A hot U.S. LNG labor market is coming, a new Rystad Energy market update sent to Rigzone recently stated.
“As the U.S. attempts to quench the world’s thirst for LNG, the Gulf Coast is set to undergo a further boom of LNG project sanctioning over the next few years,” Rystad Energy Senior Vice President Matthew Fitzsimmons said in the update.
“The pace of this growth far exceeds what the region has experienced in the past and will significantly strain the labor market,” he added.
In the update, Fitzsimmons outlined that the Gulf Coast’s LNG project capital expenditure will jump from just over $5 billion in 2022 to approach $15 billion by 2025 and said construction activity is forecast to nearly triple as a result.
“During peak activity across all the region’s LNG projects, we see 17 greenfield projects that will start construction,” Fitzsimmons said in the update.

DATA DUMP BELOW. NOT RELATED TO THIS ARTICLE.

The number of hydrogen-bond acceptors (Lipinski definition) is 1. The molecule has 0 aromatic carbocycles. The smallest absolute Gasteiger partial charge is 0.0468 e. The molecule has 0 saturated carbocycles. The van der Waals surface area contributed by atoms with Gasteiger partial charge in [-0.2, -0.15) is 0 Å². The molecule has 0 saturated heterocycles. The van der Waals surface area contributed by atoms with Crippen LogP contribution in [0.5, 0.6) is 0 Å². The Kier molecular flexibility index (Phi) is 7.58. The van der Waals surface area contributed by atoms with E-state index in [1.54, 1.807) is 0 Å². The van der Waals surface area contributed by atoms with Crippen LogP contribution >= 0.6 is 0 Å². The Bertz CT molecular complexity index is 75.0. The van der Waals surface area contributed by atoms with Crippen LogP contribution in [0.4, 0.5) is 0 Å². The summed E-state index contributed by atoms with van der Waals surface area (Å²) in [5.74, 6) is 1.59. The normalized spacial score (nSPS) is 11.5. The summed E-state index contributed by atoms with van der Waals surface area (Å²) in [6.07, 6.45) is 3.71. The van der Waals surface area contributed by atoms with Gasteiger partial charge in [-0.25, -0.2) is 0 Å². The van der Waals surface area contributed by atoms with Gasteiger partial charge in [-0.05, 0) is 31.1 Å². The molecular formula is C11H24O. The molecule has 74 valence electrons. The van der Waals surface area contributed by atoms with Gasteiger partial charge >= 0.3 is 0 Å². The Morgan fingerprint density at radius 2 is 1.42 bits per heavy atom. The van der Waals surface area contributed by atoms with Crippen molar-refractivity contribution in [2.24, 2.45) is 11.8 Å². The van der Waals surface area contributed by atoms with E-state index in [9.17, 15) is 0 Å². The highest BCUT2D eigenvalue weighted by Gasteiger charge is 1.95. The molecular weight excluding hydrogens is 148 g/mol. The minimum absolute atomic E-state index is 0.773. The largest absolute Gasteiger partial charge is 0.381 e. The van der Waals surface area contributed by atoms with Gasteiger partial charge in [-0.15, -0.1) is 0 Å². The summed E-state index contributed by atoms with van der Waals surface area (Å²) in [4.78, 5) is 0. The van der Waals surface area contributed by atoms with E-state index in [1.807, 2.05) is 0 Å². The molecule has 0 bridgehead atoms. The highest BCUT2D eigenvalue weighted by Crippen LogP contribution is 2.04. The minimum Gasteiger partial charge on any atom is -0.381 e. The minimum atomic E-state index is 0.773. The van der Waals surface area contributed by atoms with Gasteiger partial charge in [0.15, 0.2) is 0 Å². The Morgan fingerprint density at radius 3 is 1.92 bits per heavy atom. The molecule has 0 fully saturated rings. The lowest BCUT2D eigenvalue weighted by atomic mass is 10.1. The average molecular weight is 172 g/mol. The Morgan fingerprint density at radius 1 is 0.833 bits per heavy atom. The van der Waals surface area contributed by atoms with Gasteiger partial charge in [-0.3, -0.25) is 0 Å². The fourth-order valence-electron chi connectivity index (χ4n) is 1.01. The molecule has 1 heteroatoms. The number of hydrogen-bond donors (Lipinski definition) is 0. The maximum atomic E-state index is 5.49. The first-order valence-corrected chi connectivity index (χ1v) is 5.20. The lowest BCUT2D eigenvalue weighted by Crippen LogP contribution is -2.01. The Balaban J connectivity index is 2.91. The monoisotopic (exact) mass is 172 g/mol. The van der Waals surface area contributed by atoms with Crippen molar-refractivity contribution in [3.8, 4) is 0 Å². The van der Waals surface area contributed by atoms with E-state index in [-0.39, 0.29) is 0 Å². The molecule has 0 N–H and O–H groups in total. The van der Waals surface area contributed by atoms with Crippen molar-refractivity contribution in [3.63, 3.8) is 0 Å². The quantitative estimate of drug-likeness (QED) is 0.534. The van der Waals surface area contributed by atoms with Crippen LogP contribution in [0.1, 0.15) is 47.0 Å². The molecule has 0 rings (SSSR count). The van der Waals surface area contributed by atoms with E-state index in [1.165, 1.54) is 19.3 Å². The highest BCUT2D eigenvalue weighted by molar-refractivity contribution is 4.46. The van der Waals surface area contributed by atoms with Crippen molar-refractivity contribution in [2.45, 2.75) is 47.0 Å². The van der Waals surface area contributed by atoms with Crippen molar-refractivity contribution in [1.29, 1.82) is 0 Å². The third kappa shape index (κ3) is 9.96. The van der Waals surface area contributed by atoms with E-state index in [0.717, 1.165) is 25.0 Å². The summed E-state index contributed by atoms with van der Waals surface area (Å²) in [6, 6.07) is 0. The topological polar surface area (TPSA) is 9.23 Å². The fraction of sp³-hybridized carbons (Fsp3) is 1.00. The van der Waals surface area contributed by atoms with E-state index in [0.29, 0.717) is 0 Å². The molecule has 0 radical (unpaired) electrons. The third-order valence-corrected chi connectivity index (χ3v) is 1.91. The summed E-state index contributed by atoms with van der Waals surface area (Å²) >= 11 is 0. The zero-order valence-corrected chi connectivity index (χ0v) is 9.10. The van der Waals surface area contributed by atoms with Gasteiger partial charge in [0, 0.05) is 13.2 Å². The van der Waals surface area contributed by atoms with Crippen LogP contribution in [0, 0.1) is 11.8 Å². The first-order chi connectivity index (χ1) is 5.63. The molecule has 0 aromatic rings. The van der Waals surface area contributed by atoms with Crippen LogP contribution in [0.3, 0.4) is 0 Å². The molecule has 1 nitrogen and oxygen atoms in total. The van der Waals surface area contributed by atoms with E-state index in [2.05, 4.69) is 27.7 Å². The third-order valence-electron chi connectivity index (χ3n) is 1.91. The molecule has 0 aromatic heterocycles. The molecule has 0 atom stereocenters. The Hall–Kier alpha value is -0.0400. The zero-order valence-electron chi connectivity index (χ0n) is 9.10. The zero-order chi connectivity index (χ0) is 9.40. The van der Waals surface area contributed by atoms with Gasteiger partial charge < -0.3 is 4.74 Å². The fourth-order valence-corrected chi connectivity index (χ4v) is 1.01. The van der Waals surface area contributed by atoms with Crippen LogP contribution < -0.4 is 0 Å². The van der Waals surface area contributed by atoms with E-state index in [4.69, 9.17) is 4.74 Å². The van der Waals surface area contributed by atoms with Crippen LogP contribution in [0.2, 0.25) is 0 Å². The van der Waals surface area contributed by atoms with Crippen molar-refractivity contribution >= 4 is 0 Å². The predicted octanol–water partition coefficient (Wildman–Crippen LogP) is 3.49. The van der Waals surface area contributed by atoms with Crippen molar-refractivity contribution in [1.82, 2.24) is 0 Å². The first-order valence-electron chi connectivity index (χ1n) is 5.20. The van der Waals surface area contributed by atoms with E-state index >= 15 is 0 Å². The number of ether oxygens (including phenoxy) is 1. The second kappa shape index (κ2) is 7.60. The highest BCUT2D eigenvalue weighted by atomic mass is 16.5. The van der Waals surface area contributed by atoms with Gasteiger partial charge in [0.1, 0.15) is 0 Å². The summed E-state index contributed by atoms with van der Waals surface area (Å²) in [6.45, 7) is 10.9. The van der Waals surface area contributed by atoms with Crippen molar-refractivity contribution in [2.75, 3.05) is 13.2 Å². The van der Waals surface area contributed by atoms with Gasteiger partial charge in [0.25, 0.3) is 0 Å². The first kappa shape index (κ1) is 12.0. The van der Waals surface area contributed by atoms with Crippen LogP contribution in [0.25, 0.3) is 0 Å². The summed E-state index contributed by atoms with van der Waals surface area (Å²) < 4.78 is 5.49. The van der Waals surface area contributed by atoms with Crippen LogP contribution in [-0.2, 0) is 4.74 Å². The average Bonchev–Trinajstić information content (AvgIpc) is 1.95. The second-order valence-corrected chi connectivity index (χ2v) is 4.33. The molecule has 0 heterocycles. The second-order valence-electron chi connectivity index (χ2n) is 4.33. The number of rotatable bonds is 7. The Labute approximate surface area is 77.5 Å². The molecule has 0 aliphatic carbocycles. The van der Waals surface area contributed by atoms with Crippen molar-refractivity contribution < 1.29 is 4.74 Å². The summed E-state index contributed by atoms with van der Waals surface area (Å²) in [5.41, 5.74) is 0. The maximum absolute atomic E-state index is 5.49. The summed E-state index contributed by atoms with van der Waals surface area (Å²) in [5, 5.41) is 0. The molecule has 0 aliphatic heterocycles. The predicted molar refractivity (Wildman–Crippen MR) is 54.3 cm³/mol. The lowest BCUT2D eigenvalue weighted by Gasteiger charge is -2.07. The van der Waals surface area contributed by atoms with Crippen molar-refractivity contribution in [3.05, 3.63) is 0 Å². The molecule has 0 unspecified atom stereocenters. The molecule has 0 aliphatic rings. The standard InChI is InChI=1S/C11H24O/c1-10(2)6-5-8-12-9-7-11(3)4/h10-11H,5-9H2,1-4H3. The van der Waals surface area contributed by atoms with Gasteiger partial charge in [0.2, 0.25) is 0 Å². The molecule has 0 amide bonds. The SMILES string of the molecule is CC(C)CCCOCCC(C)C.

“This is two and a half times the amount seen during the recent peak of 2017 and will force worker premiums in the oil and gas industry for EPC labor trades to double,” he added.
“LNG developers will struggle to fill vacant roles without increasing salaries considerably, and these higher rates are likely to be felt on the operator’s bottom line,” Fitzsimmons continued.
In its latest short term energy outlook (STEO), which was released in early February, the U.S. Energy Information Administration (EIA) projected that gross U.S. LNG exports would rise from 10.63 billion cubic feet per day in 2022 to 11.78 billion cubic feet per day in 2023, and 12.59 billion cubic feet per day in 2024.
The EIA’s previous STEO, which was released in January and pegged 2022 LNG exports at 10.65 billion cubic feet per day, anticipated that these exports would rise to 12.06 billion cubic feet per day this year and 12.59 billion cubic feet per day in 2024.
Roller Coaster Ride
In a statement sent to Rigzone on February 22, energy and environmental geo-analytics company Kayrros said “gas and LNG markets have been on a roller coaster since the invasion of Ukraine”.
“LNG prices hit all-time highs on the loss of Russian supplies, only to fall more recently on a late start of the 2022-23 winter, cutbacks in European industrial use, and higher European LNG imports, notably from the U.S.,” Kayrros added in the statement.
“China’s reduced imports last year also helped stabilize the market,” Kayrros continued.